Updated February 2, 2023
How can you get a job without a resume?
I was having a conversation this week with someone who’s a fantastic leader in her field. She’s looking for work right now. Halfway through our chat, we had a brief chuckle about finding jobs.
I was telling her about Roostervane, about helping students find jobs. And I said, “Finding a job has changed. It’s not like we’re sending out resumes anymore.”
She laughed, “No way. I never send out resumes.”
That moment solidified something I’d been thinking about since I started Roostervane. It was something I discovered early in my career, especially since I had exposure to a lot of industry leaders while I worked at a think tank.
I realized that many of the people with the best careers NEVER send out a resume. The first time I was hired, it was a personal contact I made (a cold email) first, and a resume second. In the past year, I’ve been offered jobs via LinkedIn, email, and even text messages, without ever applying.
And when leaders I know are looking for a new job or their next opportunity, they also don’t usually send out resumes. They activate their network. They let people know they’re looking. They ask around.
In short, people are getting great job offers COMING TO THEM, and are building great careers without resumes.
And you can do it too. You don’t have to be a senior executive. You just need to have these things.
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Can you get a job without a resume?
Oh God yes. I’ve gotten most of my jobs without a resume. Employers are looking for someone to solve a problem for them. Sometimes they use a resume to judge that person. But often they don’t. Here are some of the job offers I’ve gotten over the years, either as text messages or on LinkedIn. And a few of them pay around $100k!
7 Ways to get a job without a resume
1. A stellar brand
People should get a feeling from you. That’s what a brand is after all. It’s the way people feel about you.
And in the world of work, a personal brand means that people MUST feel that you’re a professional who’s got stuff to offer, and they should also feel that you’re someone they’d like to work with.
And there’s one place that matters more than any other for cultivating your brand.
You don’t have to be a LinkedIn influencer, and you don’t have to have a million followers. But your LinkedIn should be clean with a great picture and smooth copy. When you talk to people, they should see you as intelligent, presentable. Your headline should say clearly what you do and the value you bring (more on this below).
This is a dummy profile I made to give you an idea.
Having a brand on LinkedIn means that you need to get visible. Nobody will find you if you’re not. And a great way to do this is to share posts weekly, things you’re thinking about, stories, workplace observations, job tips, articles you like, anything that’s going to help you show up in people’s timelines.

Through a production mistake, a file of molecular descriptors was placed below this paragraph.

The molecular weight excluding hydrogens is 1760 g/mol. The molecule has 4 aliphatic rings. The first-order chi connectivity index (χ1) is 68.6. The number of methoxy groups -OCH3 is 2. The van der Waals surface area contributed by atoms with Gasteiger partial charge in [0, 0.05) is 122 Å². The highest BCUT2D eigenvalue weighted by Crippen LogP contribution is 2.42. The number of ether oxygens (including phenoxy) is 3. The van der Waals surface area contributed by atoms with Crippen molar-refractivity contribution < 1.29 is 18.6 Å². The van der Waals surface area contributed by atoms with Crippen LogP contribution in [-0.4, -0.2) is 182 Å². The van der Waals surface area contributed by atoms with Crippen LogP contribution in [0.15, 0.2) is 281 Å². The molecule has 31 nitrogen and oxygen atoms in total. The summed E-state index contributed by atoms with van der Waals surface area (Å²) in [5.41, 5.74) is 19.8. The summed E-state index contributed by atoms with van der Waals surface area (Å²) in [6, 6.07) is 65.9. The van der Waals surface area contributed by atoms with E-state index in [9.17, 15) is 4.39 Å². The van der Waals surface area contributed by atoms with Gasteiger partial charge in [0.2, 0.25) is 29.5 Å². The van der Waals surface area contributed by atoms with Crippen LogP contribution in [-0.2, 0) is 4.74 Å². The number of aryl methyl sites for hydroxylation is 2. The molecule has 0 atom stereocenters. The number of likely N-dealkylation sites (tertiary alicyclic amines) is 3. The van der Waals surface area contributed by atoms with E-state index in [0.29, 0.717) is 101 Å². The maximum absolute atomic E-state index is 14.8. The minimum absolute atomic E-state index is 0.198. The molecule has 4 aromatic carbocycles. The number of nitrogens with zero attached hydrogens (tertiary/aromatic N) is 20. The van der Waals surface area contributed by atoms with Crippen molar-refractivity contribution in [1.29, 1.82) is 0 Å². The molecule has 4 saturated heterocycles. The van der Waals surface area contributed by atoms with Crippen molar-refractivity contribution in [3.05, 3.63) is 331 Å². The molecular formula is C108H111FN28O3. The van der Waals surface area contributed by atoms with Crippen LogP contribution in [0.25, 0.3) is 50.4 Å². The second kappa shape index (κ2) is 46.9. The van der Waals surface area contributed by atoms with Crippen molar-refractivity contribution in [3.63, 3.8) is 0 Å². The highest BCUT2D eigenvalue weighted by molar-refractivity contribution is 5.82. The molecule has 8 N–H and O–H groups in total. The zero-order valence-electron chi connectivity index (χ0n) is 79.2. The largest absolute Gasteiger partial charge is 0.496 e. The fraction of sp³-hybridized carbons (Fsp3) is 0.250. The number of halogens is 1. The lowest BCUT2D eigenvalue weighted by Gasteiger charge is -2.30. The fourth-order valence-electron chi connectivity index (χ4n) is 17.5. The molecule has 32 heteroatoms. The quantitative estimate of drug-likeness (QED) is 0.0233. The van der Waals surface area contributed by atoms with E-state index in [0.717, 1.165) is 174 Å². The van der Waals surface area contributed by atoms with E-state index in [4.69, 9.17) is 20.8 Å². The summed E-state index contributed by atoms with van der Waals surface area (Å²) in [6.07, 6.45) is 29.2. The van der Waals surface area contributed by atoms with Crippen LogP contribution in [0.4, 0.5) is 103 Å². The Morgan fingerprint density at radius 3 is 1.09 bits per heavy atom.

Now I can hear some of you saying, “Chris, that’s a lot of hard work.”
Guess what. So is sending out thousands of resumes and getting no response. If you want employers to come to you, you’ve got to be seen.
I wrote an article about whether LinkedIn Premium is worth it.
2. A filled-out LinkedIn
Okay, sticking with LinkedIn here. A lot of people who get a job without a resume get it based on their Linkedin. If you have high income skills that are in high demand, you might find people coming to you.
Recruiters search for certain things on LinkedIn all the time: some of my friends who are data scientists or product managers get hit up a lot.
Now, not all of us will get that. I never had recruiters slipping into my DMs when I started my career. So don’t fuss if you don’t. But at least fill out your profile! What have you got to lose?
3. A portfolio
Who gets hired without a resume most? My guess would be people who create stuff. I’ve hired designers and coders without ever reading their resume. I don’t care. I just want to know what they can do FOR ME.
And the best way for someone to show me what they can do is with a demonstration. For example, I might want to see a portfolio of stuff you’ve done. When I hired a web designer, I looked at other websites they built. Duh.
I get hired to do SEO consulting now without a resume. I just send the numbers from this site and others, showing how I’ve grown them. I doubt anyone cares that I used to manage projects for a think tank. They care if I can get their site to the top of Google.
Here are some people who DEFNITELY can get hired without a resume:
- Content writers
- SEO specialists
- Web designers
- App designers
- Graphic designers
- Video editors
If you need a portfolio, you can easily build a website with something like Squarespace and show off your stuff. And if you’re trying to start a blog to show your writing chops, I’d recommend Bluehost instead — it’s a better place to build a content-heavy site. It’s where I started Roostervane.